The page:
It's hard to have a healthy relationship with your body when it is literally trying to kill you

Desirability does not define me, strength does.
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This article appeared on Women's Health and is reprinted with permission.

Scars on my chest from implanted port-a-caths.

Scars on my chest from implanted port-a-caths.

I was diagnosed with Crohn's disease when I was 18. It's a chronic illness that causes inflammation in the digestive tract which can lead to abdominal pain, fatigue, weight loss, and malnutrition. My body was damaged on the inside, so I felt more pressure to look attractive on the outside. I dabbled in modeling, and the attention that I got from my appearance gave me the validation I thought I needed. 

Then, in 2013 the medication stopped working and my digestive system did too. My doctor suggested a temporary ileostomy because she believed it would give my intestines time to settle down and hopefully heal. Ostomy surgery was the ultimate fear for me. It was the proverbial scarlet letter, but instead of an A for adultery, it would be an S for sh*t. I put it off but my health got worse. I had the surgery in August 2015.

I used a cheat sheet to remember when and how many of each medication to take.

I used a cheat sheet to remember when and how many of each medication to take.

I didn't look at my stomach for two days after surgery. When I saw myself naked for the first time, I thought: How can I keep this from people? How can I be me with this bag hanging off of me? In the weeks after surgery, I hid from people. The stoma produced smells and made sounds that I couldn't control. Getting dressed was a challenge too. I remember going into my closet and looking at all my clothes. Crop tops, tight dresses, sheer fabrics — I couldn't wear any of it. Instead, I wore the baggiest and darkest clothing I could find.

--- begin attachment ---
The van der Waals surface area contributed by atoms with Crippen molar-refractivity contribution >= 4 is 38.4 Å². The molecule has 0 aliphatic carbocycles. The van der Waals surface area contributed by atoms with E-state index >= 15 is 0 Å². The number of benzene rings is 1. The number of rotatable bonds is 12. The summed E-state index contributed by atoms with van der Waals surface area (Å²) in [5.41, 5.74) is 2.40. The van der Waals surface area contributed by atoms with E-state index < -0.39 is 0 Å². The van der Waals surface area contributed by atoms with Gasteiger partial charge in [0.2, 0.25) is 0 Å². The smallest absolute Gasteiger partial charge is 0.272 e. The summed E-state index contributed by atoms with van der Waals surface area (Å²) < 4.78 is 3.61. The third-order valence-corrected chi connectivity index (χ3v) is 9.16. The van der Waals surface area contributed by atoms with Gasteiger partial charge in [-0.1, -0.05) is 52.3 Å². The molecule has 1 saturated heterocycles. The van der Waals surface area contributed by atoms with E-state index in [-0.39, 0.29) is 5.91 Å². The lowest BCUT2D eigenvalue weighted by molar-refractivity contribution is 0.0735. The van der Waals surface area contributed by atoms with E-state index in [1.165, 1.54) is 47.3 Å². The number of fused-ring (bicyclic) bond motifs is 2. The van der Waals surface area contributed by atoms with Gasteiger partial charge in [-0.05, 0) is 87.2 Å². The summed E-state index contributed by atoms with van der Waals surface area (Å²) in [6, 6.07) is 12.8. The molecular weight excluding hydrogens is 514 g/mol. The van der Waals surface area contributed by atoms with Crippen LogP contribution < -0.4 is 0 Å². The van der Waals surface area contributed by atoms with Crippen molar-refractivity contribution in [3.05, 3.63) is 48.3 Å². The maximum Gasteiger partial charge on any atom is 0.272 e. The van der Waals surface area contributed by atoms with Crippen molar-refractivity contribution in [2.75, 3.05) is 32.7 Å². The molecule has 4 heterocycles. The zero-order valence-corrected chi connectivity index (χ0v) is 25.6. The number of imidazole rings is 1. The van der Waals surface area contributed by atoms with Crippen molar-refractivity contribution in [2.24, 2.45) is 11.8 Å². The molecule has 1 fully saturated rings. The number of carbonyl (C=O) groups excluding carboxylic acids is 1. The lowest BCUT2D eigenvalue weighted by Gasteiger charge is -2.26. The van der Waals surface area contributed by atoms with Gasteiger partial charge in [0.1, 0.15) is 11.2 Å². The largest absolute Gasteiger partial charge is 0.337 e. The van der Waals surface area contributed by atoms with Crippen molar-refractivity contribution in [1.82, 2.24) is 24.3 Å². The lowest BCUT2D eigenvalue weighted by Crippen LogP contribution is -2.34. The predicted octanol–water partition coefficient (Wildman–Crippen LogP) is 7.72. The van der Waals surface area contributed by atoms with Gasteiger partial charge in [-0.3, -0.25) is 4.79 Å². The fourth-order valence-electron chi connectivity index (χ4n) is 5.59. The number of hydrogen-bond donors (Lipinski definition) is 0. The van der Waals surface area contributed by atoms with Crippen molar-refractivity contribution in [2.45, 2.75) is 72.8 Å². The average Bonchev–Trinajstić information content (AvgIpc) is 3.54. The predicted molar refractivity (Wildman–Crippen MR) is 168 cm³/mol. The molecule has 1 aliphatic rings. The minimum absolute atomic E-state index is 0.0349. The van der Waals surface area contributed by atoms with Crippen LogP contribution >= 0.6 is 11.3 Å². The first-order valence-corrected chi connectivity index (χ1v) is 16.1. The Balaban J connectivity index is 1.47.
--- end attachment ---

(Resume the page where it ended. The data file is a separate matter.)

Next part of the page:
One bright light was my husband, Jeremy. We met in 2007 and he has been there through my best times and my worst, never ceasing to tell me how beautiful I am to him — ostomy and all. To be totally honest, our sex life took a hit because it's hard to have sex when you feel the absolute opposite of sexy. I had dark thoughts that he would find someone else. Someone who wasn't sick all the time, who didn't have this thing attached to them, someone like the person I used to be. But in the end, all that insecurity forced us to communicate better and I have gotten more comfortable in the bedroom.

Photo credit: Jake Rains Photography

Photo credit: Jake Rains Photography

Through all this I've realized that my desirability does not define me, my strength does. A healthy body is a sexy body and my ostomy helps keep me healthy. If it turns out to be permanent, I'm at peace with that. I even lovingly refer to my stoma as Steve. I even put on a bikini with nothing to hide and no f**ks given. I figure the more people who are exposed to ostomy bags, the less stigma it will have. By exposing my true self I can show the world, and other women like me, that this disease is not who we are.